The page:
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Sunday, 16 October 2016

Nuclear power

Hungarian-born physicist Leo Szilard conceived of the idea of the nuclear chain reaction while waiting for a traffic light on Southampton Row in Bloomsbury, London on September 12, 1933.

German chemist Otto Hahn discovered the nuclear fission of the heavy element uranium, the scientific and technological basis of nuclear energy on December 17, 1938. The decisive experiment was named "radium-barium-mesothorium-fractionation."

Nuclear fission experimental setup By J Brew - originally posted to Flickr 

On December 2, 1942 a group of scientists achieved the first self-sustaining chain reaction and thereby initiated the controlled release of nuclear energy. Leo Szilard, who had emigrated to America was among the observers.

The nuclear reactor that achieved this was known as Chicago Pile-1. It was built by the Manhattan Project's Metallurgical Laboratory on a squash court at the University of Chicago. Many reactors were built in the U.S. during World War II for the Manhattan Project.

Drawing of the reactor
The Manhattan project was so secret, vice president Truman wasn't even debriefed on it until he assumed office after Roosevelt's death.

The first European artificial, self-sustaining nuclear chain reaction was initiated within Soviet nuclear reactor F-1 in 1946.

The EBR-1 at Argonne National Laboratory-West in Arco, Idaho was the first nuclear power plant to generate electricity. The electricity powered four light bulbs on December 20, 1951.

The first light bulbs ever lit by electricity generated by nuclear power at EBR-1

U.S. President Dwight D. Eisenhower delivered his "Atoms for Peace" speech on December 8, 1953, which led to an American program to supply equipment and information on nuclear power to schools, hospitals, and research institutions around the world.

The world's first nuclear power station was opened at Obninsk near Moscow. It began producing electricity on June 27, 1954. The plant remained in operation between 1954 and 2002, although its production of electricity for the grid ceased in 1959; thereafter it functioned as a research and isotope production plant only.
Obninsk Nuclear Power Plant Museum. By RIA Novosti Wikipedia

Arco, Idaho became the first town powered entirely by nuclear power energy when a 3,500-watt experimental power plant went on line for an hour on July 17, 1955.

USS Nautilus, the first nuclear-powered submarine, put to sea for the first time in 1955. It travel led from Groton, Connecticut, with the message, "Underway on nuclear power."

The world's first commercial nuclear power plant opened at Calder Hall, near Sellafield in Cumbria, England in 1956. The first power station to generate electricity on an industrial scale (four 60 MWe reactors) from nuclear energy, it was first connected to the national power grid on August 27, 1956 and officially opened by Queen Elizabeth II on October 17, 1956.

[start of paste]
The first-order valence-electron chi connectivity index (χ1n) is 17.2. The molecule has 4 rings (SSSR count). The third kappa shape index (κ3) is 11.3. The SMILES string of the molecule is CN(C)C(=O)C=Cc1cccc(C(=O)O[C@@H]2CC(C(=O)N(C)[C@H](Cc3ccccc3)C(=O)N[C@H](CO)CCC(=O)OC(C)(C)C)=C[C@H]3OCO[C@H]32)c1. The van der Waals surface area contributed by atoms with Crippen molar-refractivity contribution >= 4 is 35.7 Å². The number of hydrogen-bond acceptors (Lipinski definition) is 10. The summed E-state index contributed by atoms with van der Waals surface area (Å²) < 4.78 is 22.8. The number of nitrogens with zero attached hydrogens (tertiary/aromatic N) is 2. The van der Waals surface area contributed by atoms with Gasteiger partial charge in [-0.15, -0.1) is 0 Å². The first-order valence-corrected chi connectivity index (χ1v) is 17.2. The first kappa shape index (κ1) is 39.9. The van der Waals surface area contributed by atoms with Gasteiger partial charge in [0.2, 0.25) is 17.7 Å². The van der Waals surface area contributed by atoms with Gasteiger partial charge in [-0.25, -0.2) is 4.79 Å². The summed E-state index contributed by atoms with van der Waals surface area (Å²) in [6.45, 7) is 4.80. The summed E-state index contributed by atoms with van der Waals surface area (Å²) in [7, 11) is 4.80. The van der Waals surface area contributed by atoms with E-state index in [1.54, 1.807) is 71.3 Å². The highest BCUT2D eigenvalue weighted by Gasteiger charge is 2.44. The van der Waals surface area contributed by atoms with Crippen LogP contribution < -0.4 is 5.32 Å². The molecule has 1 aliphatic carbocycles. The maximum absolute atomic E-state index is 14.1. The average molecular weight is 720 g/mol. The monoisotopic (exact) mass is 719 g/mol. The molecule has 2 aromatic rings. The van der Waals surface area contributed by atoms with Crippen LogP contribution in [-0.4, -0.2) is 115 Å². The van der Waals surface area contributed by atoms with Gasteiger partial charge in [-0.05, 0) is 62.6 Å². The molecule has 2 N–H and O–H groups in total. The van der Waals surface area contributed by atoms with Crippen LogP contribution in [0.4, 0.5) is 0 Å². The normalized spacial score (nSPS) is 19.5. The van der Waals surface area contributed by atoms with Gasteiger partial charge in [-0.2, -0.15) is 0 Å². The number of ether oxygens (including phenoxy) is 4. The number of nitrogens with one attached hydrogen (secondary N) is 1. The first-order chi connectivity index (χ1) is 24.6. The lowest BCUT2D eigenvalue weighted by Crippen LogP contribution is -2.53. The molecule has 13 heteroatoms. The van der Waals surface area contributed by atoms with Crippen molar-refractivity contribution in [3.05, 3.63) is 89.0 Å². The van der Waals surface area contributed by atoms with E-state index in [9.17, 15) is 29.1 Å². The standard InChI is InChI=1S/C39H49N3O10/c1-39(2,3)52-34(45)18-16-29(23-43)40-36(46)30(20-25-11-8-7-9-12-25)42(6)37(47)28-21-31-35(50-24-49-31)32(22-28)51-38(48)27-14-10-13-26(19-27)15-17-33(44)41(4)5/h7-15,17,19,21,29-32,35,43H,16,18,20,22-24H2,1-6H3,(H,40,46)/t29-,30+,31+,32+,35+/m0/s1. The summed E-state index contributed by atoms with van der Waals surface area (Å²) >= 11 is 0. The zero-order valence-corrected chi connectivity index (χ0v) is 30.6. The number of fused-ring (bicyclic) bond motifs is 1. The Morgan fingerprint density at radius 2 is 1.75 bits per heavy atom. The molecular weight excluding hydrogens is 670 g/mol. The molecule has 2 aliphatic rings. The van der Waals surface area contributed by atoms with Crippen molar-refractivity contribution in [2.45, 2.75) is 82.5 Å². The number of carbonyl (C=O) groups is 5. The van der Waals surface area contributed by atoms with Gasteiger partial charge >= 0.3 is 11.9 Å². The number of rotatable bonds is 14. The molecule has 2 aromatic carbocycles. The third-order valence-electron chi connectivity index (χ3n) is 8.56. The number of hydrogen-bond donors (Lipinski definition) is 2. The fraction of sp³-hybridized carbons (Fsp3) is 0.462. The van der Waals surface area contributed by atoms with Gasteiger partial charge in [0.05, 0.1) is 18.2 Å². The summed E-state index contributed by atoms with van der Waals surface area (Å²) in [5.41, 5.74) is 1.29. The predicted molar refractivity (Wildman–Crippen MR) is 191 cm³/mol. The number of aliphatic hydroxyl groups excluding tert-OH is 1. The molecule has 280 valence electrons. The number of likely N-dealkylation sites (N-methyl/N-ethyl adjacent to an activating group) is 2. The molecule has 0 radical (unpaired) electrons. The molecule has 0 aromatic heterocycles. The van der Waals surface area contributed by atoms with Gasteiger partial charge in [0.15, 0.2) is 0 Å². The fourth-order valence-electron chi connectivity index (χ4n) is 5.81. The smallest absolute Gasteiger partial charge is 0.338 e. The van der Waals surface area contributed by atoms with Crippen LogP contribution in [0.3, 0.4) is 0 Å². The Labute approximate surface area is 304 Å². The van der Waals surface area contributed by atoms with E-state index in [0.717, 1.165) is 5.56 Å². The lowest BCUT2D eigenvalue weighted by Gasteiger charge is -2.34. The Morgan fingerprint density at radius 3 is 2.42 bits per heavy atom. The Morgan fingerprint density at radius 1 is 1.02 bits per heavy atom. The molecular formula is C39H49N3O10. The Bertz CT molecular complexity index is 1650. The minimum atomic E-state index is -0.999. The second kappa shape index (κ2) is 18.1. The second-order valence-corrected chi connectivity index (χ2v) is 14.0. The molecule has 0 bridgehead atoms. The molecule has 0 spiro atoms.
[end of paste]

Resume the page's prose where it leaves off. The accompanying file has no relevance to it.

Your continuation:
In its early years, the main task of Calder Hall was to produce weapons-grade plutonium. Generating electricity was a secondary task.

Calder Hall was closed on March 31, 2003 after 47 years in use.

Calder Hall, United Kingdom - The world's first commercial nuclear power station. 

The Shippingport Atomic Power Station in Shippingport, Pennsylvania was the first commercial reactor in the USA and was opened in 1957.

The Windscale fire in Cumbria, England, the world's first major nuclear accident, took place on October 10, 1957.

The China Syndrome film about a nuclear reactor meltdown was released just 12 days before the Three Mile Island nuclear meltdown on March 28, 1979, catapulting the movie into a blockbuster hit.

After visiting the Three Mile Island nuclear plant's accident in 1979, Jimmy Carter, who was trained in nuclear power from the US Navy, told his cabinet that the incident was minor. The president did not say so in public, however, to avoid offending fellow Democrats who opposed nuclear power.

An explosion at the Chernobyl nuclear power plant in the Ukraine on April 26, 1986,  released large amounts of radioactive particles into the atmosphere in what was then the worst nuclear disaster in history.

The abandoned city of Pripyat with Chernobyl plant in the distance.

Manned by a staff of 40 undergraduate students, the Reed College Research Reactor in Oregon has more female reactor operators than all other nuclear reactors in the world combined.

11 per cent of the world’s energy requirements are now produced by nuclear power.

France is the country most reliant on nuclear power which supplies more than 78 per cent of its energy requirement. France produces so much nuclear energy that it actually exports energy and makes a profit.

Oklo in Gabon is the only known location in the world capable of experiencing self-sustaining nuclear fission reactions. A natural nuclear fission reactor is a uranium deposit where self-sustaining nuclear chain reactions have occurred.

Oklo is the only known location for this in the world and consists of 16 sites at which self-sustaining nuclear fission reactions took place approximately 1.7 billion years ago, and ran for a few hundred thousand years, averaging probably less than 100 kW of thermal power during that time.

There are "nuclear divers", people who dive into nuclear power plant cooling systems to perform maintenance on them.

Source Daily Express

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